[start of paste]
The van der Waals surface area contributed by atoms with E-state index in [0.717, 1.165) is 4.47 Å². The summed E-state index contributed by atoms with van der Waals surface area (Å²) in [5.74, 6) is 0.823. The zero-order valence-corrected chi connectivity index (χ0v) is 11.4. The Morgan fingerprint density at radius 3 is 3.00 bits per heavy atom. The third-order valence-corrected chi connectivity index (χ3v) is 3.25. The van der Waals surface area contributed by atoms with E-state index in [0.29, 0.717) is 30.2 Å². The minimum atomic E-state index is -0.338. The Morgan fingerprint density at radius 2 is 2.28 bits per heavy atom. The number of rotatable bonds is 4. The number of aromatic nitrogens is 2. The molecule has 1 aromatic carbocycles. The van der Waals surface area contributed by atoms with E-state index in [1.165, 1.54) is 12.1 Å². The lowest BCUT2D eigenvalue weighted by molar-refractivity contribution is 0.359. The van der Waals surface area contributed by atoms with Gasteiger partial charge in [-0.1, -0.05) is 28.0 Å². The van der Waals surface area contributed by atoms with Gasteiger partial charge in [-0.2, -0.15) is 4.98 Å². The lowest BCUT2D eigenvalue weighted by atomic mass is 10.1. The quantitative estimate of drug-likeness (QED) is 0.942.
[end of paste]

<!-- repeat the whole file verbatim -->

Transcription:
The van der Waals surface area contributed by atoms with E-state index in [0.717, 1.165) is 4.47 Å². The summed E-state index contributed by atoms with van der Waals surface area (Å²) in [5.74, 6) is 0.823. The zero-order valence-corrected chi connectivity index (χ0v) is 11.4. The Morgan fingerprint density at radius 3 is 3.00 bits per heavy atom. The third-order valence-corrected chi connectivity index (χ3v) is 3.25. The van der Waals surface area contributed by atoms with E-state index in [0.29, 0.717) is 30.2 Å². The minimum atomic E-state index is -0.338. The Morgan fingerprint density at radius 2 is 2.28 bits per heavy atom. The number of rotatable bonds is 4. The number of aromatic nitrogens is 2. The molecule has 1 aromatic carbocycles. The van der Waals surface area contributed by atoms with E-state index in [1.165, 1.54) is 12.1 Å². The lowest BCUT2D eigenvalue weighted by molar-refractivity contribution is 0.359. The van der Waals surface area contributed by atoms with Gasteiger partial charge in [-0.1, -0.05) is 28.0 Å². The van der Waals surface area contributed by atoms with Gasteiger partial charge in [-0.2, -0.15) is 4.98 Å². The lowest BCUT2D eigenvalue weighted by atomic mass is 10.1. The quantitative estimate of drug-likeness (QED) is 0.942.